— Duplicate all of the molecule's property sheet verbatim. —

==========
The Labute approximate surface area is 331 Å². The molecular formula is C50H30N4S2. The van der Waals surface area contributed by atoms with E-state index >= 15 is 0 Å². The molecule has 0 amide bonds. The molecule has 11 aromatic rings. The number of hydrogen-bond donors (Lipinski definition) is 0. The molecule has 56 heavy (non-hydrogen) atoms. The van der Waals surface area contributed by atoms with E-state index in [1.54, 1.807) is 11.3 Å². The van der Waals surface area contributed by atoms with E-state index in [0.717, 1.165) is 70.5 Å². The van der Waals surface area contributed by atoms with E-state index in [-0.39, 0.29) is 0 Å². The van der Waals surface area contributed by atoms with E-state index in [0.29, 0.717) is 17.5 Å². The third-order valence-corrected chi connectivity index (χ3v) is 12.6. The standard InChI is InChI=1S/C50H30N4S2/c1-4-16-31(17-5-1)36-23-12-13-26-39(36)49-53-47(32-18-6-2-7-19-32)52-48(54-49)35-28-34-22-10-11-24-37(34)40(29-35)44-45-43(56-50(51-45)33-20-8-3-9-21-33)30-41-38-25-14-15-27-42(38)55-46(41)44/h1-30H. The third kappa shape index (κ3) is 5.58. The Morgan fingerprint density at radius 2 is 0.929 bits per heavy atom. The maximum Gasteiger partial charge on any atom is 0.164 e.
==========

The Labute approximate surface area is 331 Å². The molecular formula is C50H30N4S2. The van der Waals surface area contributed by atoms with E-state index >= 15 is 0 Å². The molecule has 0 amide bonds. The molecule has 11 aromatic rings. The number of hydrogen-bond donors (Lipinski definition) is 0. The molecule has 56 heavy (non-hydrogen) atoms. The van der Waals surface area contributed by atoms with E-state index in [1.54, 1.807) is 11.3 Å². The van der Waals surface area contributed by atoms with E-state index in [0.717, 1.165) is 70.5 Å². The van der Waals surface area contributed by atoms with E-state index in [-0.39, 0.29) is 0 Å². The van der Waals surface area contributed by atoms with E-state index in [0.29, 0.717) is 17.5 Å². The third-order valence-corrected chi connectivity index (χ3v) is 12.6. The standard InChI is InChI=1S/C50H30N4S2/c1-4-16-31(17-5-1)36-23-12-13-26-39(36)49-53-47(32-18-6-2-7-19-32)52-48(54-49)35-28-34-22-10-11-24-37(34)40(29-35)44-45-43(56-50(51-45)33-20-8-3-9-21-33)30-41-38-25-14-15-27-42(38)55-46(41)44/h1-30H. The third kappa shape index (κ3) is 5.58. The Morgan fingerprint density at radius 2 is 0.929 bits per heavy atom. The maximum Gasteiger partial charge on any atom is 0.164 e.